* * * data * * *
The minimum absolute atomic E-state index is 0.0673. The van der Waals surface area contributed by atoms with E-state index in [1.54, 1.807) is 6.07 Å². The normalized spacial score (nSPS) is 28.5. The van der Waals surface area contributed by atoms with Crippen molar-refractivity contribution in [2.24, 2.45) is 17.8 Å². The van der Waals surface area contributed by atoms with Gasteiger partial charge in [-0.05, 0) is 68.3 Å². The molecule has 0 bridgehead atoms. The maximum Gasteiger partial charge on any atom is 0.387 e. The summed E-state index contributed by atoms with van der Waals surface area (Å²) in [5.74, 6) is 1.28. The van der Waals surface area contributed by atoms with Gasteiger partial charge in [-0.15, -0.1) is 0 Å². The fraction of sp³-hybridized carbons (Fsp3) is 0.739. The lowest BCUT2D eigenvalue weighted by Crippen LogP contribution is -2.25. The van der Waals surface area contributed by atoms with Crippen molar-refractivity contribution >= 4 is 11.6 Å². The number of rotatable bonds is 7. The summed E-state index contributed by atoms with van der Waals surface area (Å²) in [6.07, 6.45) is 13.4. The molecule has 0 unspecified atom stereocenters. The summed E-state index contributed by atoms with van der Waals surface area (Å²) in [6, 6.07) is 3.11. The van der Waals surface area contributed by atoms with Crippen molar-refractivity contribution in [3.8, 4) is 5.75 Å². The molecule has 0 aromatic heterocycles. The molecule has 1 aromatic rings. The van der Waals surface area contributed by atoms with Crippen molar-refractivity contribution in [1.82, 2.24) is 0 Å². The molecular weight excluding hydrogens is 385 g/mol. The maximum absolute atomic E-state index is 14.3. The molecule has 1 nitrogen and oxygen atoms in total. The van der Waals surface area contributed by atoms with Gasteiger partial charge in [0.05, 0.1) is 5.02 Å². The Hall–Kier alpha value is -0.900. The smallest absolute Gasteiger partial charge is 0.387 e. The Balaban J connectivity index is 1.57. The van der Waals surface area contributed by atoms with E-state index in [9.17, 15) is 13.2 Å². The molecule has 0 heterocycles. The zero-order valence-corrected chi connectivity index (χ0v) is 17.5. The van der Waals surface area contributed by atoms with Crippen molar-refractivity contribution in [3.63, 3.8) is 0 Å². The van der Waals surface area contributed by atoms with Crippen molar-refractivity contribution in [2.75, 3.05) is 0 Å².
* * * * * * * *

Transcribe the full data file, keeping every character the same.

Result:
The minimum absolute atomic E-state index is 0.0673. The van der Waals surface area contributed by atoms with E-state index in [1.54, 1.807) is 6.07 Å². The normalized spacial score (nSPS) is 28.5. The van der Waals surface area contributed by atoms with Crippen molar-refractivity contribution in [2.24, 2.45) is 17.8 Å². The van der Waals surface area contributed by atoms with Gasteiger partial charge in [-0.05, 0) is 68.3 Å². The molecule has 0 bridgehead atoms. The maximum Gasteiger partial charge on any atom is 0.387 e. The summed E-state index contributed by atoms with van der Waals surface area (Å²) in [5.74, 6) is 1.28. The van der Waals surface area contributed by atoms with Gasteiger partial charge in [-0.15, -0.1) is 0 Å². The fraction of sp³-hybridized carbons (Fsp3) is 0.739. The lowest BCUT2D eigenvalue weighted by Crippen LogP contribution is -2.25. The van der Waals surface area contributed by atoms with Crippen molar-refractivity contribution >= 4 is 11.6 Å². The number of rotatable bonds is 7. The summed E-state index contributed by atoms with van der Waals surface area (Å²) in [6.07, 6.45) is 13.4. The molecule has 0 unspecified atom stereocenters. The summed E-state index contributed by atoms with van der Waals surface area (Å²) in [6, 6.07) is 3.11. The van der Waals surface area contributed by atoms with Crippen molar-refractivity contribution in [3.8, 4) is 5.75 Å². The molecule has 0 aromatic heterocycles. The molecule has 1 aromatic rings. The van der Waals surface area contributed by atoms with Crippen molar-refractivity contribution in [1.82, 2.24) is 0 Å². The molecular weight excluding hydrogens is 385 g/mol. The maximum absolute atomic E-state index is 14.3. The molecule has 1 nitrogen and oxygen atoms in total. The van der Waals surface area contributed by atoms with Gasteiger partial charge in [0.05, 0.1) is 5.02 Å². The Hall–Kier alpha value is -0.900. The smallest absolute Gasteiger partial charge is 0.387 e. The Balaban J connectivity index is 1.57. The van der Waals surface area contributed by atoms with E-state index in [9.17, 15) is 13.2 Å². The molecule has 0 heterocycles. The zero-order valence-corrected chi connectivity index (χ0v) is 17.5. The van der Waals surface area contributed by atoms with Crippen molar-refractivity contribution in [3.63, 3.8) is 0 Å². The van der Waals surface area contributed by atoms with Crippen molar-refractivity contribution in [2.75, 3.05) is 0 Å².